This month, MRG hit the road for a three-week stretch of engagements that kicked off in Rome with one of our newest clients. The event was the annual sales kick-off meeting of a large shared office space company with locations around the globe.
We were able to sit in on the first day’s session, led by the organization’s fascinating CEO. While we had been working hard to educate ourselves about them prior to the event, learning about them straight from their chief executive gave us an invaluable opportunity to ground ourselves in their culture, their challenges, and their plans for the future.
On day two, MRG’s President, Tricia Naddaff, hit the stage deliver LEA self-assessment results to more than 160 sales leaders, many of whom were first-time assessment takers. The goal for the session was to get this group of people thinking about their approach to the leadership role. We also wanted to help them begin to build their development plans based on the results of the LEA assessments they’d taken.
It was a BIG room, full of very eager people (and almost certainly some skeptics, too!). Tricia has a presence on stage that tends to draw people in immediately, and as she began to orient them in the LEA and help them understand their results, I quickly felt the room start to buzz and the energy start to rise. Since development is a personal journey, it was important to take frequent pauses so people could reflect on and discuss their own results in the context of what they were learning. With each discussion break, the room grew louder and more energized – as they day went on, it got harder and harder to pull people back to the presentation, since they were so eager to keep discussing their results! Pages were fluttering as people highlighted and annotated their reports. As I moved around the room I heard people marvel at how accurate their results felt, wondering if they would get similar results if they asked the people they lead, or their own leaders. (Not an uncommon reaction; it’s one of the reasons self-assessments so often lead to full 360s – curiosity gets piqued!)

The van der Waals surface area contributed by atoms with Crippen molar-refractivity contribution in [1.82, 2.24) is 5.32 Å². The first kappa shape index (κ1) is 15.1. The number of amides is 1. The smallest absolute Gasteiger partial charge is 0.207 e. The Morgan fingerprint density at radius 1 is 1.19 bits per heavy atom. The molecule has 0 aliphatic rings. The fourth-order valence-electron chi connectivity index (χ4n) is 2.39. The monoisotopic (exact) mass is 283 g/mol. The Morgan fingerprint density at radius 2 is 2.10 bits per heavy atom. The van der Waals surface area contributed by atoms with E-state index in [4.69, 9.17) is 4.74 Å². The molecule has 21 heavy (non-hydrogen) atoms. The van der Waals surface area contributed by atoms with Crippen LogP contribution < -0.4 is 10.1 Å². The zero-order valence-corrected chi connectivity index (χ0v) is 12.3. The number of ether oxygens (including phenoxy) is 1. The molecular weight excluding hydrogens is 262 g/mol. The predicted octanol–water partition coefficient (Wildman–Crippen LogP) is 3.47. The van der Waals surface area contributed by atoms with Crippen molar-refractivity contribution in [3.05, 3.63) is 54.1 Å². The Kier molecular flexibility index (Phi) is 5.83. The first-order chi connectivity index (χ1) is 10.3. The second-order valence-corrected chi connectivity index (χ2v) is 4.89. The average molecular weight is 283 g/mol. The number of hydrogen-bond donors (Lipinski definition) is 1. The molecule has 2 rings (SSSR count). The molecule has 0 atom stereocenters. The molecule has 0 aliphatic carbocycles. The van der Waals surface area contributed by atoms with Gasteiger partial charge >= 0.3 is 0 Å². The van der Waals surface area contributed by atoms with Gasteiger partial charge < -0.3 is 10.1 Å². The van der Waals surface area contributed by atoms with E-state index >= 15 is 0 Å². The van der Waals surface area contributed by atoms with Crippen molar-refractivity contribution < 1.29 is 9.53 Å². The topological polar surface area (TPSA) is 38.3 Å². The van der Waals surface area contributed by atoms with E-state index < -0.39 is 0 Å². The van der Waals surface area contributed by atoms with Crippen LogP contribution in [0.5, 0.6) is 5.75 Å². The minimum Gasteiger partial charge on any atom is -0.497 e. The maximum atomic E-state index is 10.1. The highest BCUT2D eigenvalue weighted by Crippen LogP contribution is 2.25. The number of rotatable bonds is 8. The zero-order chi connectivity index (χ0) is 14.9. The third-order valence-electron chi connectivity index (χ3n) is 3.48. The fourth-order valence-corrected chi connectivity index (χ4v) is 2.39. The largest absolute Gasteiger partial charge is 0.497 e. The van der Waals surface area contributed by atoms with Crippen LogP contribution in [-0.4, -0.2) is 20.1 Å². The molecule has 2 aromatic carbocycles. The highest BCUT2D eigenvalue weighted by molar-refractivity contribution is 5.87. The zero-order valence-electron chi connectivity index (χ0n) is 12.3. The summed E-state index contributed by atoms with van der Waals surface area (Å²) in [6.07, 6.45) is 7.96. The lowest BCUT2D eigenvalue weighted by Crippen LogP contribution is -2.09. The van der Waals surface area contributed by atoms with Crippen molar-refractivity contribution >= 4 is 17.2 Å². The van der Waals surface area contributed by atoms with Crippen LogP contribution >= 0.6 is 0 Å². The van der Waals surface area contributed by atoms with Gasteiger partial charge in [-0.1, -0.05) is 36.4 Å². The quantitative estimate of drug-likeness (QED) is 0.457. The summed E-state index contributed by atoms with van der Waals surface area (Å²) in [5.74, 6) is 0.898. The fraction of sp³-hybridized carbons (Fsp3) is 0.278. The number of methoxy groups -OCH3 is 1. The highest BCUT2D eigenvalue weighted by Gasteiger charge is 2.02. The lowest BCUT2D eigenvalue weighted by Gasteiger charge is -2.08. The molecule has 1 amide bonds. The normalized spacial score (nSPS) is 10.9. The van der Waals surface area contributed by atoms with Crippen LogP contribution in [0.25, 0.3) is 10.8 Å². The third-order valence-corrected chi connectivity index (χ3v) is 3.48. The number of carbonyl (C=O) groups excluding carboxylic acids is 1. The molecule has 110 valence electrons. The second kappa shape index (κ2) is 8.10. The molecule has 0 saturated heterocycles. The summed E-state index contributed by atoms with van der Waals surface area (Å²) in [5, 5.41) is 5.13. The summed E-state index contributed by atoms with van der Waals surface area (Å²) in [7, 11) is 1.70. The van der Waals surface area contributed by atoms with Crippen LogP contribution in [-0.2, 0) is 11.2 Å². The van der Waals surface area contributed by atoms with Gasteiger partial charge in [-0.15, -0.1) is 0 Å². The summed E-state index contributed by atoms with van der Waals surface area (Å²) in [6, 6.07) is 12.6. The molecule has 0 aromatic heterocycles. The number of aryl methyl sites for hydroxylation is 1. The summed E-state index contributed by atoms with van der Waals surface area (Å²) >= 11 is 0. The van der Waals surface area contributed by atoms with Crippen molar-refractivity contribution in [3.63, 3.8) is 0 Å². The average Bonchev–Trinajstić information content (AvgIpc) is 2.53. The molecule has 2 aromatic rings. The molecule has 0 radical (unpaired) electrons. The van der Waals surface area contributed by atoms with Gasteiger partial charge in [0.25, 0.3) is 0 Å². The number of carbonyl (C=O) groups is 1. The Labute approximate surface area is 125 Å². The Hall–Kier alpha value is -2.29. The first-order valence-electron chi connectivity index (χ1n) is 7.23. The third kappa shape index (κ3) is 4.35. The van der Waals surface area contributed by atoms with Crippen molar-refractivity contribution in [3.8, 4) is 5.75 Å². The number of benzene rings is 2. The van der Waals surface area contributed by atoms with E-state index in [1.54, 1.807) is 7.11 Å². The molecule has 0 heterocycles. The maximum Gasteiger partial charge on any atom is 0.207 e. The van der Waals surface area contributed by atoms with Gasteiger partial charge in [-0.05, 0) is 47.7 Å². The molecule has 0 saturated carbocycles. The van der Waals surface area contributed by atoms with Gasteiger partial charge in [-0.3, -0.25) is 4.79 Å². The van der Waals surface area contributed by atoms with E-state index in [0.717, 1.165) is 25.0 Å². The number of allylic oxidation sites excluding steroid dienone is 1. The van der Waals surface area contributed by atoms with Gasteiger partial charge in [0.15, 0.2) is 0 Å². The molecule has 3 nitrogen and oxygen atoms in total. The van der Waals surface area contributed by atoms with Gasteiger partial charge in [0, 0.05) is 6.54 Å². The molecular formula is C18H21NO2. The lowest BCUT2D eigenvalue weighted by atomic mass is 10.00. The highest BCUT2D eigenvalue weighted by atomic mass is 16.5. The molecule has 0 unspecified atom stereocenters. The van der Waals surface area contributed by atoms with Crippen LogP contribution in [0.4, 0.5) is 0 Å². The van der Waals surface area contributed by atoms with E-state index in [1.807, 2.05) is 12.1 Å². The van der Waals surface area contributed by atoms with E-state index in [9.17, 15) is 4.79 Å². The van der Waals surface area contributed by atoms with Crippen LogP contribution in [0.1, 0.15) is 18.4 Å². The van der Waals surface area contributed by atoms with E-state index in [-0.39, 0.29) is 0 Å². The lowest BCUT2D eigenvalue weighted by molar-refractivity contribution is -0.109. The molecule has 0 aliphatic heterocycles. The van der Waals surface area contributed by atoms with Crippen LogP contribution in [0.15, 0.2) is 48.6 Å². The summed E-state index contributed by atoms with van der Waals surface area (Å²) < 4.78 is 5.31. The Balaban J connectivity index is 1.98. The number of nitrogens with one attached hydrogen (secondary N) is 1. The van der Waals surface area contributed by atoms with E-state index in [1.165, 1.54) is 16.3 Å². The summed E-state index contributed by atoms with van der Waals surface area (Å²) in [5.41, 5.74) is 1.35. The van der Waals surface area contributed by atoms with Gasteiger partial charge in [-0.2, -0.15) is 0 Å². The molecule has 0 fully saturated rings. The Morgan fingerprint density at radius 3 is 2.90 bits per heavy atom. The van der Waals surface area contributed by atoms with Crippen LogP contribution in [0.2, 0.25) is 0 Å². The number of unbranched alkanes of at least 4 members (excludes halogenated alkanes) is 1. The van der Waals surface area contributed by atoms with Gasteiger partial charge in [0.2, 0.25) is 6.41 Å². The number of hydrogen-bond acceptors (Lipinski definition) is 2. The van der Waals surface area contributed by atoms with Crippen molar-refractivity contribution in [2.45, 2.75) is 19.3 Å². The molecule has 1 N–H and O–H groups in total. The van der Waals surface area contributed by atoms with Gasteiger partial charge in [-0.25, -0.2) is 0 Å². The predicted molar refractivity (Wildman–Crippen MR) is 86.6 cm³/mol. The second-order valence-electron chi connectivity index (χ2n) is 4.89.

We left feeling energized and eager to help our partners at the organization harness this energy and put it to work as they move their leaders forward. Soon they’ll be completing their own certifications and architecting the next phase of work with the LEA. We can’t wait to see where their dedication to development takes them.